Daniels returned to a state in political turmoil. In 1894 a "fusion" of Republicans and Populists had won control of the state legislature, and in 1896 a Republican, Daniel L. Russell, was elected governor. Daniels became a devoted follower of William Jennings Bryan and helped plan Bryan's strategy for obtaining the presidential nomination in 1896. Having proved his effectiveness as a party worker, Daniels in 1896 was appointed Democratic national committeeman from North Carolina, a post he retained until 1916. In North Carolina he did his best to split the Republican-Populist coalition. In the "white supremacy" campaign of 1898, the News and Observer emotionally warned white voters of the dangers of "Negro domination." Two years later Daniels enthusiastically backed Charles B. Aycock, a lifelong friend, for governor and supported the amendment to the state constitution that effectively disfranchised most black voters. During these years, too, Daniels led a fight against those who would deprive The University of North Carolina of state financial support and supported all measures that would control the sale of alcoholic beverages, particularly the referendum for statewide prohibition in 1908. Under Daniels's vigorous editorship, the News and Observer became a success. He had taken a virtually bankrupt paper with a circulation of perhaps 2,500 in 1894, paid off its debts, bought up Julian Carr's stock in 1905, and saw the circulation steadily increase (by 1947 it had reached about 100,000). He had also founded The North Carolina Yearbook and Business Directory and published The North Carolina Review, a literary supplement, from 1909 to 1913.

A photograph, circa 1918, of Josephus Daniels with his wife Addie Worth Bagley Daniels, and two of his four sons.  From the Library of Congress Prints & Photographs Online Catalog.In the meantime, he had become a friend and political supporter of Woodrow Wilson. Daniels succeeded in healing some of the differences between Wilson and Bryan, played an effective role in securing Wilson's nomination in 1912, and became Wilson's publicity chief in the presidential campaign. Appointed secretary of the navy, he was one of four cabinet members to serve throughout Wilson's two terms. As secretary, he demonstrated an unprecedented interest in the lot of enlisted men, providing them with schools aboard ship and in the navy yards. He upset the navy brass by banning the use of alcoholic beverages in those locations, carried out Wilson's orders in the occupation of Vera Cruz in 1914, and fought continually to protect naval oil reserves against private exploitation. In 1915 Daniels launched an enormous building program and established the Naval Consulting Board headed by Thomas A. Edison; the following year he won congressional approval for the building of a government-operated armor plate factory. During the war he also served on the Council of National Defense, the general agency supervising the war effort, as well as on the Committee on Public Information, the agency responsible for censorship and propagandizing the war effort.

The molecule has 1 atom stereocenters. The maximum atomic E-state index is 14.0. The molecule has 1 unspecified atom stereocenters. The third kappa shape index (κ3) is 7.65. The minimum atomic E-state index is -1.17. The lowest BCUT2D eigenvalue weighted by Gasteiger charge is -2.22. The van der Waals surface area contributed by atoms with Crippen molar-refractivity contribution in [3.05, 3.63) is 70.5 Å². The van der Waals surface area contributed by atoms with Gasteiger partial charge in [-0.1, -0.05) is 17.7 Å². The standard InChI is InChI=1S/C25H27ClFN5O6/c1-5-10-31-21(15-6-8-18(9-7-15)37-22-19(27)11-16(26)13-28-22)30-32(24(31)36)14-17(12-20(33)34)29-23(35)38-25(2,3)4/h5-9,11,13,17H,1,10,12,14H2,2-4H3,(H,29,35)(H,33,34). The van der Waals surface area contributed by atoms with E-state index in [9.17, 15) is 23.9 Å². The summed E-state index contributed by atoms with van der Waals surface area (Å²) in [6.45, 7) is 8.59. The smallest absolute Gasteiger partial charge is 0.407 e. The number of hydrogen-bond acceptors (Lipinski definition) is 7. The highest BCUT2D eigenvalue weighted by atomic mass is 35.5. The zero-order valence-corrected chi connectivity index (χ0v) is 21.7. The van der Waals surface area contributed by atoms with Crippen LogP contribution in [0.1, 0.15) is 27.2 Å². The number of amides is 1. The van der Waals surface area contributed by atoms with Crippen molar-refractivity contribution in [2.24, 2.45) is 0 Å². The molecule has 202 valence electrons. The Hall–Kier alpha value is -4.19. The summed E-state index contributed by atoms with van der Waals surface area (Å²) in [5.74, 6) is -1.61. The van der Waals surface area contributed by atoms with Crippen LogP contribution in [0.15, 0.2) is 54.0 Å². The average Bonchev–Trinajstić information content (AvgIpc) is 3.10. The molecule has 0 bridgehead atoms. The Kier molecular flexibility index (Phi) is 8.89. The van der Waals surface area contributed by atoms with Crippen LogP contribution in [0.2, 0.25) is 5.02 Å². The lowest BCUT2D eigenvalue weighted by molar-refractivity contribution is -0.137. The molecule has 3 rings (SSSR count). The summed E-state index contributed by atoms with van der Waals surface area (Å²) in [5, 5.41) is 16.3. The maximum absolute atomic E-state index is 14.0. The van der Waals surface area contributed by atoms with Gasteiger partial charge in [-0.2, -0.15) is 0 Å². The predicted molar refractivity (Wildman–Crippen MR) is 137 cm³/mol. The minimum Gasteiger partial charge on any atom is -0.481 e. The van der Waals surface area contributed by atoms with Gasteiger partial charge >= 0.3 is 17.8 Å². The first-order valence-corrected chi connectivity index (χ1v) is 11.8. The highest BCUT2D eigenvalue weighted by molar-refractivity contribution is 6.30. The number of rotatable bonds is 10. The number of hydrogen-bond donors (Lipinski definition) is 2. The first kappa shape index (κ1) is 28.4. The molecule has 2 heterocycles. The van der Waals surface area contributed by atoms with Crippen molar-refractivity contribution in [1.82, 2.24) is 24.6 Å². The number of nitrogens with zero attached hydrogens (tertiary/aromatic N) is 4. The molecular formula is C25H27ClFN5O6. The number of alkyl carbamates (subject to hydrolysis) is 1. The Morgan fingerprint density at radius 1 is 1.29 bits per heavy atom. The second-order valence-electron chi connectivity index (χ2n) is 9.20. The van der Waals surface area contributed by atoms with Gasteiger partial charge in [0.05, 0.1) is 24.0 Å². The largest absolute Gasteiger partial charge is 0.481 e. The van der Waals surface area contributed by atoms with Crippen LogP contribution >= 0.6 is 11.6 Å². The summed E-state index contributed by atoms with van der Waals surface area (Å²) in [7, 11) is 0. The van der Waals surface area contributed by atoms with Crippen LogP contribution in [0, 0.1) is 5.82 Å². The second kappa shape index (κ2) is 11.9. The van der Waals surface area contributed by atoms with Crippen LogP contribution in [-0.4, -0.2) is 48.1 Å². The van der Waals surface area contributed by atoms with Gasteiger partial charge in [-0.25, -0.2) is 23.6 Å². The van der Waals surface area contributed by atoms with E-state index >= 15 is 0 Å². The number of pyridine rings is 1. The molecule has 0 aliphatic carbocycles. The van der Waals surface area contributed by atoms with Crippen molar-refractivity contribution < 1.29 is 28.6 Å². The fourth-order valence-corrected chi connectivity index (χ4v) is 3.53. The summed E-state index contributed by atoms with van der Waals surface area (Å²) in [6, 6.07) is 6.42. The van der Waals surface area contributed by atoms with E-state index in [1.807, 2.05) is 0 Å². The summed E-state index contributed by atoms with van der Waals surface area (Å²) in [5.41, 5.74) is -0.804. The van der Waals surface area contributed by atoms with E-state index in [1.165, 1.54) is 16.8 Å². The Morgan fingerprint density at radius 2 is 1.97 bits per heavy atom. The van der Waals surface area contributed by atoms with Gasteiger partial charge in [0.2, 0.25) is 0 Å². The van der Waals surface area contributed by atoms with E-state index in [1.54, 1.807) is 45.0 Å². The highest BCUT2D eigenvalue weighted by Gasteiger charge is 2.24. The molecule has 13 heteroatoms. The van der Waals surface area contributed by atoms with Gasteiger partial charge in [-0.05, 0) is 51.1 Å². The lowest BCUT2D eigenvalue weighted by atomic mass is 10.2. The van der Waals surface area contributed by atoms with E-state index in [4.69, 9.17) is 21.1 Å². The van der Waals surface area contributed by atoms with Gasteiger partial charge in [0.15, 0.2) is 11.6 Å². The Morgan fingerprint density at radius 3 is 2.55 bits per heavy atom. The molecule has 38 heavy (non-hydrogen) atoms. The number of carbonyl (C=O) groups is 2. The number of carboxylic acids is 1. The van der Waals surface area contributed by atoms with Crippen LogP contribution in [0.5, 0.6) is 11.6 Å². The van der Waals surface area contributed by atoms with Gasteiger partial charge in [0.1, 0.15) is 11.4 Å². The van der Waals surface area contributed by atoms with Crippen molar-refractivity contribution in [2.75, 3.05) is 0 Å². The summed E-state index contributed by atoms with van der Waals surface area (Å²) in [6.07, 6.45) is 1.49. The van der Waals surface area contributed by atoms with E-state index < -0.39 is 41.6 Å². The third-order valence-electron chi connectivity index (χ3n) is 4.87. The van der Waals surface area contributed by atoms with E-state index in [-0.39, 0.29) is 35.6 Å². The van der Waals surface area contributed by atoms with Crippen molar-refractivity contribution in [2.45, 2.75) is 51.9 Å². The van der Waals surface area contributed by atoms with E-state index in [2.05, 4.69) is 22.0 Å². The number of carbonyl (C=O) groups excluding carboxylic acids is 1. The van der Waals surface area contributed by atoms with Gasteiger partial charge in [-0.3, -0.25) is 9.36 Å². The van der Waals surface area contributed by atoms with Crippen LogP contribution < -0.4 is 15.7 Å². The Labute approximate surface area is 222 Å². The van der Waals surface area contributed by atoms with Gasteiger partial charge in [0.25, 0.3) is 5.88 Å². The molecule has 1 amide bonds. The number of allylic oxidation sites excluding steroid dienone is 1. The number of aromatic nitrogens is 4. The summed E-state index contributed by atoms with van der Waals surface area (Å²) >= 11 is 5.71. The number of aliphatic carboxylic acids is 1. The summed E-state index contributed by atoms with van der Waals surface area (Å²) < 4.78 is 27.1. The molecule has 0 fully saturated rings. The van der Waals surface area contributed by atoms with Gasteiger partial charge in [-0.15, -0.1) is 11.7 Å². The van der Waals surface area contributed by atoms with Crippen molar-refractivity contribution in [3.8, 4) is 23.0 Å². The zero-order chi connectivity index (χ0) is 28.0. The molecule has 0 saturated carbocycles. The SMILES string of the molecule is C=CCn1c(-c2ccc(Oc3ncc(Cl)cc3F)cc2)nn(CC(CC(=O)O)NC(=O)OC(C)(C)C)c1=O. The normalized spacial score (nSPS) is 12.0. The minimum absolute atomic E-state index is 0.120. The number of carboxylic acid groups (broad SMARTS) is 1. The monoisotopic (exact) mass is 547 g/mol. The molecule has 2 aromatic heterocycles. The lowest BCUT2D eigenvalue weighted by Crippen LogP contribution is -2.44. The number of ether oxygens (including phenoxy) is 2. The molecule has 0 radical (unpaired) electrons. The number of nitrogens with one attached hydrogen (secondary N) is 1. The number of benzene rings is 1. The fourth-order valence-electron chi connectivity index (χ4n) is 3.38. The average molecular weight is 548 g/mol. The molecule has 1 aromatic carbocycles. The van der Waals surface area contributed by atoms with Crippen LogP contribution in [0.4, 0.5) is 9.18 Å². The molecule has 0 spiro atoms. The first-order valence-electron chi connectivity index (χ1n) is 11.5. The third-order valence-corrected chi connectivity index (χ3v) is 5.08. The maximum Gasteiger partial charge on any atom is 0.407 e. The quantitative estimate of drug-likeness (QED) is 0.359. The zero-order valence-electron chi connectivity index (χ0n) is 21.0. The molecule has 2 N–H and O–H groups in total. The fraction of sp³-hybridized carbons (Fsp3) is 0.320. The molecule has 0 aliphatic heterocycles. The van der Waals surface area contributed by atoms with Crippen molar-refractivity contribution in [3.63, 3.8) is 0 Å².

In 1921 Daniels returned to Raleigh and the News and Observer. He had becoPhotograph of Josephus Daniels, in the University of North Carolina yearbook <i>Yackety Yack 1920.</i>  From a member of the board of trustees of The University of North Carolina in 1901 and remained an active trustee until his death. During the 1920s, he was a persistent advocate of the consolidation into one university of the three state-supported colleges at Chapel Hill, Raleigh, and Greensboro; he also championed the nomination of Frank P. Graham to succeed Harry Woodburn Chase as president of the university in 1930. In politics, he fought the Ku Klux Klan; he supported McAdoo in 1924 and Cordell Hull in 1928 for the Democratic nomination for the presidency, but on both occasions loyally endorsed the party's nominees. Despite a long-standing principle to avoid running for elective office, he probably would have accepted the nomination for governor in 1932 had he not been seriously injured in an automobile accident.

In 1932 Daniels supported Franklin D. Roosevelt first as a candidate for the Democratic nomination and then in the presidential campaign. Roosevelt had served as assistant secretary of the navy under Daniels from 1913 to 1921, and in spite of some differences each came to have sincere admiration for the other. In 1933, Roosevelt appointed Daniels ambassador to Mexico. In this post Daniels in 1934 negotiated a settlement of special claims of U.S. citizens for losses incurred during the recent Mexican revolutioImage of the title page of <i>Our Navy at War</i>, by Josephus Daniels, Secretary of the Navy 1913-1921.  From; over a longer period of time, he worked out terms for the expropriation by the Mexican government of foreign-owned oil properties. He otherwise comported himself to win the plaudits of Roosevelt and the affection of Mexicans of all classes.